Comcast & Ericsson Using Vans To Provide 'Wi-Fi On Wheels'

Advertisement
Advertisement

Wi-Fi is big business these days: for many in the developed world, having access to Wi-Fi is seen to be as essential as food and water. There are a large number of businesses offering free or paid-for Wi-Fi services, meaning customers with all sorts of devices from wearables through to smartphones, tablets, cameras and laptops, are able to get online. The Wi-Fi industry has vigorously defended these airwaves – it mounted a stalwart defense of the 802.11 technologies when it felt threatened by LTE-U for example and there are a few reasons for this. The main one is that companies offering Wi-Fi networks do not wish to be jostled out of the airwaves by overly aggressive carrier signals; they would like to see customers connecting to their networks.

To this end, one of the world's largest Wi-Fi hotspot businesses, Comcast, has announced a joint venture with Ericsson to build and deploy Wi-Fi cargo vans. The news was announced at the INTX trade show for the cable industry. Ericsson explained that Comcast has helped the wireless network provider design the vans, which it has billed as "Wi-Fi On Wheels." However, make no mistake: these cargo vans are not simply a commercial vehicle with a couple of Wi-Fi access points installed. Instead, these are fully customized Ford Transit 350 cargo vans each equipped with six Wi-Fi access points. Ericsson's networking will support a quoted 2,500 people at a range of up to 500 feet. The vans support non-line-of-sight, or NLOS, microwave backhaul, onboard backup power and fast deployment, meaning Comcast can get the Wi-Fi service up and running "in minutes." Ericsson have invested considerable time and expertise in developing their NLOS backhaul systems, which relies on high-frequency signals to either penetrate buildings, be refracted by edges or reflected in order to still reach the target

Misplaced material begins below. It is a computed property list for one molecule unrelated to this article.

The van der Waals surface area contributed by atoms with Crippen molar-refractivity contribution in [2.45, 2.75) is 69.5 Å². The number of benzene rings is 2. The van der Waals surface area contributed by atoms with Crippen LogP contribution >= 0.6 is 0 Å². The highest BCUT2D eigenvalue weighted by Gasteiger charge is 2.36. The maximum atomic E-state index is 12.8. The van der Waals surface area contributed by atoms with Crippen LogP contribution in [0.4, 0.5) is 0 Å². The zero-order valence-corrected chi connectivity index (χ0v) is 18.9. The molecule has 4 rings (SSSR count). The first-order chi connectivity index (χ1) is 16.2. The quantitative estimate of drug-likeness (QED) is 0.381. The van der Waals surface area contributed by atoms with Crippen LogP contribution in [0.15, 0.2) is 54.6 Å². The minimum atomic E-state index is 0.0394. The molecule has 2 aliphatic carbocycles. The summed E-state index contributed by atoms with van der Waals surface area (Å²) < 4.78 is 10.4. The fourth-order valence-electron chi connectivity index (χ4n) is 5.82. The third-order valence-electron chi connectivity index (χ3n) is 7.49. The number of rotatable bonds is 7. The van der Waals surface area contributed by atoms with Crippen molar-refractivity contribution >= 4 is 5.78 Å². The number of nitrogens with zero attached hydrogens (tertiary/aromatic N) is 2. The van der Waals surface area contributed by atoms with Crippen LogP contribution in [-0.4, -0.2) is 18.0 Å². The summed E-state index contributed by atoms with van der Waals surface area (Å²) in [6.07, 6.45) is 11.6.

Advertisement

Comcast will use these vans to broadcast Xfinity-branded Wi-Fi hotspots at sporting and community events, or at emergency sites. Comcast's Senior Vice President and General Manager for communications, data and mobility wrote this on the news: "Comcast manages the world's largest WiFi network and we continue to look for innovative ways to provide consumers with access to Xfinity WiFi in even more places." Although it is not clear how many Transit 350 Wi-Fi vans Comcast will be buying or where exactly they will be deployed, the new service could potentially put Comcast into competition with the carriers, who typically boost coverage at sports and recreational sites using mobile or portable cellular sites.